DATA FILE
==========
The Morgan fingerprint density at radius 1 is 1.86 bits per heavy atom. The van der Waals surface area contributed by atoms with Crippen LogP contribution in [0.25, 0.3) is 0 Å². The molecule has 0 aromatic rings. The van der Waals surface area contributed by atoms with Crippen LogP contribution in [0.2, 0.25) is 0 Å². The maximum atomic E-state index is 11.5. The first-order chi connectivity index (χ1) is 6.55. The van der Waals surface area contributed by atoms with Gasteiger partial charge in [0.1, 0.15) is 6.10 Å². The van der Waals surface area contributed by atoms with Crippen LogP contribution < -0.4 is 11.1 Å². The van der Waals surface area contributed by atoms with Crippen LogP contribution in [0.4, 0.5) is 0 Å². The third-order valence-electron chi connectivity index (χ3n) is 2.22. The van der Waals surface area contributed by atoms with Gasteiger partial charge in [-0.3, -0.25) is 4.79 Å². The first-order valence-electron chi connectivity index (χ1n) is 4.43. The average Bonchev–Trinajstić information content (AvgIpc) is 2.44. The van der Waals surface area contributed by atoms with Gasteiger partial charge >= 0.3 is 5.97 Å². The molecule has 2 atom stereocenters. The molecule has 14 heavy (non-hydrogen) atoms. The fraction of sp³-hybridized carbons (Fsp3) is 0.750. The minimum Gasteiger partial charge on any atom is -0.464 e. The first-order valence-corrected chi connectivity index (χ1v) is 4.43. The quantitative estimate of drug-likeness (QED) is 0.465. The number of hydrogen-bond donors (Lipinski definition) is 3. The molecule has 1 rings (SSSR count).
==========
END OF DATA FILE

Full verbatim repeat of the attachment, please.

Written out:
The Morgan fingerprint density at radius 1 is 1.86 bits per heavy atom. The van der Waals surface area contributed by atoms with Crippen LogP contribution in [0.25, 0.3) is 0 Å². The molecule has 0 aromatic rings. The van der Waals surface area contributed by atoms with Crippen LogP contribution in [0.2, 0.25) is 0 Å². The maximum atomic E-state index is 11.5. The first-order chi connectivity index (χ1) is 6.55. The van der Waals surface area contributed by atoms with Gasteiger partial charge in [0.1, 0.15) is 6.10 Å². The van der Waals surface area contributed by atoms with Crippen LogP contribution < -0.4 is 11.1 Å². The van der Waals surface area contributed by atoms with Crippen LogP contribution in [0.4, 0.5) is 0 Å². The third-order valence-electron chi connectivity index (χ3n) is 2.22. The van der Waals surface area contributed by atoms with Gasteiger partial charge in [-0.3, -0.25) is 4.79 Å². The first-order valence-electron chi connectivity index (χ1n) is 4.43. The average Bonchev–Trinajstić information content (AvgIpc) is 2.44. The van der Waals surface area contributed by atoms with Gasteiger partial charge >= 0.3 is 5.97 Å². The molecule has 2 atom stereocenters. The molecule has 14 heavy (non-hydrogen) atoms. The fraction of sp³-hybridized carbons (Fsp3) is 0.750. The minimum Gasteiger partial charge on any atom is -0.464 e. The first-order valence-corrected chi connectivity index (χ1v) is 4.43. The quantitative estimate of drug-likeness (QED) is 0.465. The number of hydrogen-bond donors (Lipinski definition) is 3. The molecule has 1 rings (SSSR count).